The composition is a traditional hunting style, with man and dog, armed and ready. Individuals of high rank or priviledge would dress very smartly for these outdoor pursuits and it would be a signficant social occasion, sometimes welcoming guests along too. Both man and pet are tall and lean, perfectly suiting the aspect ratio of this artwork. The Cardinal looks directly at us, typical of Velazquez's portraits, whilst the dog looks off to our left. Beside them is a tree which fills most of the vertical space on the right hand side, with a landscape pictured behind them. The sky above is light, but not so much as to saturate the rest of the scene in a way that unbalances the overall artwork. The hunter himself stands with gun in hand, looking confident in his surroundings, so perhaps he was a seasoned hunter at the time of this painting in the early 1630s.

Whilst looking decidely relaxed within this painting, as he enjoys some much needed leisure time which was only afforded to the rich and famous at that time, this was a man who would go onto hold some significant roles within European history. He would become all of the was Governor of the Spanish Netherlands, Cardinal of the Holy Catholic Church, Infante of Spain, Infante of Portugal, Archduke of Austria, Archbishop of Toledo and also the military commander during the Thirty Years' War at various points in his lifetime, quite an achievement for someone who barely lived beyond his thirtieth birthday. Life spans were short at this time, even for those with the finest diets and doctors that money could buy, and some of Velazquez's other portrait figures would pass much younger even that that.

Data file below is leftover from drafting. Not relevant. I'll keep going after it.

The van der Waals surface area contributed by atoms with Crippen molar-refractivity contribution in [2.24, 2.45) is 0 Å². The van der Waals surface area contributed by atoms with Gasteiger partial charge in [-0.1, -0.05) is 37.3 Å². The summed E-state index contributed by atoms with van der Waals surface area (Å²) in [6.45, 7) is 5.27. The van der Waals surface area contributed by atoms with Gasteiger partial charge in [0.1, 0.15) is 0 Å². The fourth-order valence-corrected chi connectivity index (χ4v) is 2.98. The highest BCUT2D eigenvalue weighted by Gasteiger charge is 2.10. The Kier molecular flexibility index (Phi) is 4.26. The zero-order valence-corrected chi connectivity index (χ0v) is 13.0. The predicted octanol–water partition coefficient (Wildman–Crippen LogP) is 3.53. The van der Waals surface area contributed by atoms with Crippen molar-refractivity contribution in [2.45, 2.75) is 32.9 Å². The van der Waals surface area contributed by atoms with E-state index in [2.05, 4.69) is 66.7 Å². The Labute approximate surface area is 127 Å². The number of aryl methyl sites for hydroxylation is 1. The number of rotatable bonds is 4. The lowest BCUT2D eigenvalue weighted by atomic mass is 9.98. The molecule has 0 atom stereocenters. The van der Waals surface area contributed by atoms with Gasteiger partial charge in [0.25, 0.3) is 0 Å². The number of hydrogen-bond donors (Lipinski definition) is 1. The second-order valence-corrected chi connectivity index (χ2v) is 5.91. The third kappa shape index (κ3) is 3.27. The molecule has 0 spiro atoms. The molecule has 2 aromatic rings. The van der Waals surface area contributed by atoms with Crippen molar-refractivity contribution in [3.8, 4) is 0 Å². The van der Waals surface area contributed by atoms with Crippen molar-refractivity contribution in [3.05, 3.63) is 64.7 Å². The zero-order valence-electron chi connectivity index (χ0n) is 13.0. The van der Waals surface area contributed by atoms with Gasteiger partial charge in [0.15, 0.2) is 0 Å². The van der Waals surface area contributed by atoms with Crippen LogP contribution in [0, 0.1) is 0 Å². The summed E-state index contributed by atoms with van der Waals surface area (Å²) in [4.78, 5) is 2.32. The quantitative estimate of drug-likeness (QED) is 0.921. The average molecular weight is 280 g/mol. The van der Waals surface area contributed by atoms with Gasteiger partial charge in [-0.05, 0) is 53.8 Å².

The Cardinal pictured here was actually the younger brother of King Phillip IV, and Velazquez himself would actually paint both several times. He was well connected to this family and for some years would be their preferred choice, though they continued to use other artists as well. Velazquez may have felt somewhat restricted by this arrangement, but also was afforded a comfortable lifestyle that he would have been hard pressed to achieve anywhere else. Some of the artists involved here would simply be termed as court painters, sometimes not even being named themselves, but Velazquez was able to forge his own reputation and brand which also allowed him to tackle other genres from time to time and output a broader oeuvre than most of the others would have been allowed to do.

Cardinal-Infante Ferdinand of Austria in Hunting Dress in Detail Diego Velazquez